Set on 250 acres and home to one million living plants, the New York Botanical Garden is one of our Happy Places even (especially!) during the winter. When the season’s flinging its worst, the paperbark maple near the Seasonal Walk, its trunk peeling in shades of copper, is showing its best. Same thing goes for the water lilies in the aquatic garden, the stiff starburst Bismarkia in the “Palm Dome,” and the opportunistic orchids in the lowland tropics room, all housed inside the Enid A. Haupt Conservatory. The setup seems designed to send you back into the world a smarter and more centered person, to stretch your boundaries for astonishment in a city that’s seen it all.
Like the Whitney or the Guggenheim, NYBG is a museum. But in place of paintings, plants are the focus. Being a classical botanical garden, the organization is dedicated to studying, preserving, exhibiting and teaching us about the world’s horticulture. Researchers go on international expeditions throughout the year to collect flora.
Last month we took a trip up to NYBG in the Bronx, which holds a whopping 30,000 mature trees alone; we walked the landscape, played Guess That Deciduous Branch, and spent hours exploring the toasty, sun-drenched Haupt Conservatory, whose greenhouses cultivate tropical, desert and aquatic plants.
Initially we thought it would be a production to get up here. But it turns out NYBG is just 20 minutes from Grand Central on Metro North. The Garden has its own station on the Harlem local line, which drops you off right across the street. Details here.
The garden is just 20 minutes from Grand Central on Metro North.
We bought our tickets and entered through the Mosholu Gate located directly across the street from the train station.
This gleaming paperback maple (Acer griseum) is a crowd favorite thanks to its exfoliating bark, which adds showy interest to winter gardens.
See the way it catches the midday light? In the spring, this paperback maple (Acer griseum) will grow three-lobed leaves with gray undersides.
We visited on January 1st — a great way to start the year. We saw plants we’d never seen before — like the Cavendishia grandifolia, whose cartoonish tubular flowers are green, white and cosmic pink with an acrylic sheen, growing in clusters resembling udders — and plants that we have seen before, like bromeliads and anthuriums, only taken to the nth degree in size and number. The ferns were on fleek. Some (like the Mexican tree fern) were taller than both of us combined and others (like the staghorn) grew together in a massive chandelier that looks like it’s been engulfed in green flames. The vines (jade, Dutchman’s pipe) that we saw in the aquatic section inspired us to get some more for our own home.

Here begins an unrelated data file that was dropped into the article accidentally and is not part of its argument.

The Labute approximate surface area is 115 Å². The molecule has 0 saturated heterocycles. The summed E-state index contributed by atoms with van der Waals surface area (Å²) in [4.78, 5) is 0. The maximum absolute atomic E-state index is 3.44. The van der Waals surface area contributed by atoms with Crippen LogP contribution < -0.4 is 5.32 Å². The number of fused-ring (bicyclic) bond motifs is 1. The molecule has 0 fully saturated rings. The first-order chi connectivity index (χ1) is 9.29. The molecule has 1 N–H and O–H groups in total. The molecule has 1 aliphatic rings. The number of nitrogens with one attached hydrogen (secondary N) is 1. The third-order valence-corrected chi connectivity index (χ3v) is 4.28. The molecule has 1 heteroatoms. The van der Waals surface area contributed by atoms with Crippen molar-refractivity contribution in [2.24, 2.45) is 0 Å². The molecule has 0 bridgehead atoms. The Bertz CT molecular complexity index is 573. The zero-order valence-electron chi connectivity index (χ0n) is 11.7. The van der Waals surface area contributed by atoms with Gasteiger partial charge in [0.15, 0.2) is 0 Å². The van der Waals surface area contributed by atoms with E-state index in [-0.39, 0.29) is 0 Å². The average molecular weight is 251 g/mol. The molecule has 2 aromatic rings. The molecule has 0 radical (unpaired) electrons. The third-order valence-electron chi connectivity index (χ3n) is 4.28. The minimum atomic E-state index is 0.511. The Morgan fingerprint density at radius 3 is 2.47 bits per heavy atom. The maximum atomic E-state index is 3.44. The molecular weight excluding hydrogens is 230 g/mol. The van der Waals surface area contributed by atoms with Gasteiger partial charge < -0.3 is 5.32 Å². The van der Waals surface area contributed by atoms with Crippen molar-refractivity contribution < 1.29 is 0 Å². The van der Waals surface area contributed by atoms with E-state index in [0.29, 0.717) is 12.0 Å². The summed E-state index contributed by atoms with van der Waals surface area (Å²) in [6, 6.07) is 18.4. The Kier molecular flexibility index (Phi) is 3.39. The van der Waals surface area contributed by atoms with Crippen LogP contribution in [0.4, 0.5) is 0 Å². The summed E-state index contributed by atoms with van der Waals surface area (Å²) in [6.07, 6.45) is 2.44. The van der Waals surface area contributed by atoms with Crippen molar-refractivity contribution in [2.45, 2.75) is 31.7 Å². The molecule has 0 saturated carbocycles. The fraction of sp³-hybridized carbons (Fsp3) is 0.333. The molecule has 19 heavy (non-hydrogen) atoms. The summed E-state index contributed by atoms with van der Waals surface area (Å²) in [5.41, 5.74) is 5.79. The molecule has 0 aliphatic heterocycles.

By the way, don’t miss the garden’s series of Orchid Evenings!
So deep in winter, and so much to see. Explore the garden with us below.
Sunshine over the Enid A. Haupt Conservatory, a glasshouse in the Victorian style. The “rooms” within include “Deserts of Africa,” “Deserts of the Americas” and “Upland Tropical Rain Forest.”
In fact, here they are! A map of the conservatory. We started in the “Palms of the World” garden and walked clockwise. Take a virtual tour here.
New York Botanical Garden: Palms of the World
Our first stop was the “Palm Dome,” whose highlights include the Puerto Rican hat palm, Australian tree ferns and cycads that made for dreamy (make that treemy) overhead views.
The overhead views are divine in the palm tree garden.
Below the canopy of palm trees are shade loving plants including Maranta leuconeura, or prayer plant.
From left, nerve plant (Fittonia albivenis) and Crypthathus bromeliads.
Lowland Tropical Rain Forest
The air is muggy — can you tell? And the room is awash with leafy things. Enormous, heart-shaped anthurium leaves do their thing among cocoa trees whose modest white flowers growing directly from the bark.
A human-made arched kapok tree with an assortment of bromeliads, orchids and anthurium.
Cattleya maxima (orchid) mix with species of bromeliads and anthuriums on that hand-crafted repro of a kapok tree.
Theobroma cacao or cocoa plant.
As you can see, that cocoa tree is fruiting. The plant is cauliflorous, meaning its flowers and fruits grow directly from trunks and branches, rather than from twigs.
Another kapok tree in the lowland rain forest gallery.
Aquatic Plants and Vines